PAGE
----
Number of Americans at risk of man-made earthquakes falls

Number of Americans at risk of man-made earthquakes falls
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The number of Americans who live in areas threatened by man-made earthquakes is half of what it was last year, researchers said Wednesday. 

According to a United States Geological Survey report, 3.5 million people live or work in parts of the country where there is “significant potential for damaging shaking” from earthquakes induced by human activity. 

Most of those people live in Oklahoma and southern Kansas, according to the report

Last year, the USGS determined that 7 million Americans live in areas threatened by induced seismic activity. 

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Researchers have blamed the increase in man-made quakes on the injection of wastewater from oil and gas drilling operations into the ground. The high-pressured injection of those fluids into the ground can weaken fault lines and trigger quakes.

The problem is severe enough that regulators in several states with hydraulic fracturing operations have put strict new standards on wastewater disposal there. The USGS said the new regulations — combined with decreased oil and gas production — have lessened the threat of new man-made earthquakes around the country.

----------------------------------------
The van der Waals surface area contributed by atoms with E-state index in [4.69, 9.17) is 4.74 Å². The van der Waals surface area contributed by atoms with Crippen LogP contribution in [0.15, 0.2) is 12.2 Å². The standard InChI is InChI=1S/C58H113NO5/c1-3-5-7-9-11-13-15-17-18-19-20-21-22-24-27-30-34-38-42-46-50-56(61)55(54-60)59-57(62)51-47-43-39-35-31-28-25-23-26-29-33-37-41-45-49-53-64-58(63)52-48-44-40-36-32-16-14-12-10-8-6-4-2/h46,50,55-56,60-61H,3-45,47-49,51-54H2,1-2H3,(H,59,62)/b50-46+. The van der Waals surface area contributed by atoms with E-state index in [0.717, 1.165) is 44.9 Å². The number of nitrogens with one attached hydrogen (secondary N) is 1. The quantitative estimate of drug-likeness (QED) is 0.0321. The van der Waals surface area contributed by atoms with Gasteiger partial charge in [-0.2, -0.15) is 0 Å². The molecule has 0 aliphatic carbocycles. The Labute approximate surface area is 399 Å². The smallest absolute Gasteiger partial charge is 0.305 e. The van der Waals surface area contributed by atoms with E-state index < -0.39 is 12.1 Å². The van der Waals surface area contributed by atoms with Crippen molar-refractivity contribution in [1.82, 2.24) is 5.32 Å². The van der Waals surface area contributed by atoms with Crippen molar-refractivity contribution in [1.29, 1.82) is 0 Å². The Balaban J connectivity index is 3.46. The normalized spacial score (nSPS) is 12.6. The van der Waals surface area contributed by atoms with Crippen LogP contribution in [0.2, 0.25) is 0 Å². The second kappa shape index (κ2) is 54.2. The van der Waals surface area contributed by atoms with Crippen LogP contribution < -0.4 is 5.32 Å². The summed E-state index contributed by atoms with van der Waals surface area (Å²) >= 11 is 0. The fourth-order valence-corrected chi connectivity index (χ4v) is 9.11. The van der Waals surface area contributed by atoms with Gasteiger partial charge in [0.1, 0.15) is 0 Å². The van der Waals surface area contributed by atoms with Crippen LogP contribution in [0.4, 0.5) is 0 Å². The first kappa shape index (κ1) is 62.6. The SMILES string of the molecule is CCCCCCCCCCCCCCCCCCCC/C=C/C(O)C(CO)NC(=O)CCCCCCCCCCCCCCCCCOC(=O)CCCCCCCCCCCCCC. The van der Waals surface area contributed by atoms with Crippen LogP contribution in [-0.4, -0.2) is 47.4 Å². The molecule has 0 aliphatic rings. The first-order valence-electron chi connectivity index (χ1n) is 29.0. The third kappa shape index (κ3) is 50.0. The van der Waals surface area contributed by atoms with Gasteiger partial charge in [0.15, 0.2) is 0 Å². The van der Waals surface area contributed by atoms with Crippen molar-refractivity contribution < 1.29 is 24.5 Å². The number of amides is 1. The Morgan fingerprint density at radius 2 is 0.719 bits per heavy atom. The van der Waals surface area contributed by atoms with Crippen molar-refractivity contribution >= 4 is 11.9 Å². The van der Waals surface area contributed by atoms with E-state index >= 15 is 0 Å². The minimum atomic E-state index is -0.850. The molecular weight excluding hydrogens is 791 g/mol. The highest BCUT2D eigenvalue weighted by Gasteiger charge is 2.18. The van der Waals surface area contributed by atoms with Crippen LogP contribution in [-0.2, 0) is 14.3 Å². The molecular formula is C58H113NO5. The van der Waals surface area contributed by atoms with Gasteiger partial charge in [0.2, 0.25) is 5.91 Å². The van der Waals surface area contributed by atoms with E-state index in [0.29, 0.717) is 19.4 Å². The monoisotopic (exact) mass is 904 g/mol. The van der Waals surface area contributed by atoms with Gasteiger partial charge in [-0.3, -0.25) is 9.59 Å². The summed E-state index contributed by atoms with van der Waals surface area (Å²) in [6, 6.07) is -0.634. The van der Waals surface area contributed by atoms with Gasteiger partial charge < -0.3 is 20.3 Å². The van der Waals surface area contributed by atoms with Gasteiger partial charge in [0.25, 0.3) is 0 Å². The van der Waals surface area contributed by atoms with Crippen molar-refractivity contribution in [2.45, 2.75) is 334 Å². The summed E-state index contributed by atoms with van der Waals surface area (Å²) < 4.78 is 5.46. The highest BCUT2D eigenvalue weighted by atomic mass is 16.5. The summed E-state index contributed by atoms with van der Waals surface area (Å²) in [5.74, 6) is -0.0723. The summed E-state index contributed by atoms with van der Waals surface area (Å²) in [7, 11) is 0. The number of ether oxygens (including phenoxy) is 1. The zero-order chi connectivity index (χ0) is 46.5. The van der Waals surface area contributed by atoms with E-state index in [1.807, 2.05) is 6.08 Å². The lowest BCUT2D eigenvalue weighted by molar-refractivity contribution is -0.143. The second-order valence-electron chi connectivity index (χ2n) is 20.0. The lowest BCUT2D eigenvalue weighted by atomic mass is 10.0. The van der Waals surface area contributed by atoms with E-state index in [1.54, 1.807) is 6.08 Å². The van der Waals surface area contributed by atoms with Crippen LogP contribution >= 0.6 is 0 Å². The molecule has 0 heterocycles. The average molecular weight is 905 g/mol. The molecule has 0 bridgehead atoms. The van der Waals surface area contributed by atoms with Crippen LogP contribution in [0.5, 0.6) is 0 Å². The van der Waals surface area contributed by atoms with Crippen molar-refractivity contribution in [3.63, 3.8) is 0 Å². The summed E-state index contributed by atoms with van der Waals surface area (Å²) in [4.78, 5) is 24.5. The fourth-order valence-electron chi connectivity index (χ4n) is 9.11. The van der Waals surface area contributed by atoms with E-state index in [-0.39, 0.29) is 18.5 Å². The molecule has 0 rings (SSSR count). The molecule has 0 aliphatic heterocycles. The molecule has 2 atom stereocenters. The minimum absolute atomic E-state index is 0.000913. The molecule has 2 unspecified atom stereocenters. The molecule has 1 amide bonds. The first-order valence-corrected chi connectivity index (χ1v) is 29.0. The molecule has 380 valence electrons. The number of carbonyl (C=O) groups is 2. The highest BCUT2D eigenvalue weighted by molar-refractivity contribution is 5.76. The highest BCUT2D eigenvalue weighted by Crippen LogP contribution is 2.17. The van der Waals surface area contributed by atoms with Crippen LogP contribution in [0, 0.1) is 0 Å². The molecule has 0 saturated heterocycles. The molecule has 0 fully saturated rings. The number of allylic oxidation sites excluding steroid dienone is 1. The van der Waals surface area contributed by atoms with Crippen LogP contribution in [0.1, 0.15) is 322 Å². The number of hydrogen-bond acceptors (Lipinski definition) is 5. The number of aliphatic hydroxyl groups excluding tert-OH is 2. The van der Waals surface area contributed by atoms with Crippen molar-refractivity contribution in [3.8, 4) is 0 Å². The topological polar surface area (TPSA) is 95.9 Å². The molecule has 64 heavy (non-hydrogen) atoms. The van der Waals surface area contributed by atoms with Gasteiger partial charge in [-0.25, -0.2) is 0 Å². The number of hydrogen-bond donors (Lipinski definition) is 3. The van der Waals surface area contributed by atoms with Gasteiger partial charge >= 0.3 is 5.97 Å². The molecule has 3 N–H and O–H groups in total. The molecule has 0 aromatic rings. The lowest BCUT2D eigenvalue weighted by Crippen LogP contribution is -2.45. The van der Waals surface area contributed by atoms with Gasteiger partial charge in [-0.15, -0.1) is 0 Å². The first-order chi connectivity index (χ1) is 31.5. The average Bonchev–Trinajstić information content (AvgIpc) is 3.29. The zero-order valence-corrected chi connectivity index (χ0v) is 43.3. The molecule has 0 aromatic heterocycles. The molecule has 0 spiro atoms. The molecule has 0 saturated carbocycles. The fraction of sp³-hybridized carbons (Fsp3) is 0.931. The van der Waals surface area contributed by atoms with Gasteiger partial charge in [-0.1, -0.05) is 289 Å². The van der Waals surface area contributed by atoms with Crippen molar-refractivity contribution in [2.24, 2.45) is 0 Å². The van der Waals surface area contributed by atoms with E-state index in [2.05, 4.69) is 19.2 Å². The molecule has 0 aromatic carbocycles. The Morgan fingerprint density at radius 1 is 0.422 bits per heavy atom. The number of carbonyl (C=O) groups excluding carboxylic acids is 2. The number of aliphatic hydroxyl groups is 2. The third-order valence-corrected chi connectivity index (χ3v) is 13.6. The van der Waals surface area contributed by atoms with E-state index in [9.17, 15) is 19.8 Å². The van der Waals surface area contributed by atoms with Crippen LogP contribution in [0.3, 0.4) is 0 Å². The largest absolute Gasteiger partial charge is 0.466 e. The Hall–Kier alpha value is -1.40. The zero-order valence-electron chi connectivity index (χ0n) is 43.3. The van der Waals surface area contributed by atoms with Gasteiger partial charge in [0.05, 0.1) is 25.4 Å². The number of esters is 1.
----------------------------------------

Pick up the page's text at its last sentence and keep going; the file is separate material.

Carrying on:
Even so, officials warned that the possibility for earthquakes is still there. 

“The forecast for induced and natural earthquakes in 2017 is hundreds of times higher than before induced seismicity rates rapidly increased around 2008,” said Mark Petersen, the chief of the USGS National Seismic Hazard Mapping Project. 

“Millions still face a significant chance of experiencing damaging earthquakes, and this could increase or decrease with industry practices, which are difficult to anticipate.” 

The USGS began distinguishing between natural and man-made quakes last year following the jump in the seismic activity.

—Updated at 5:21 p.m.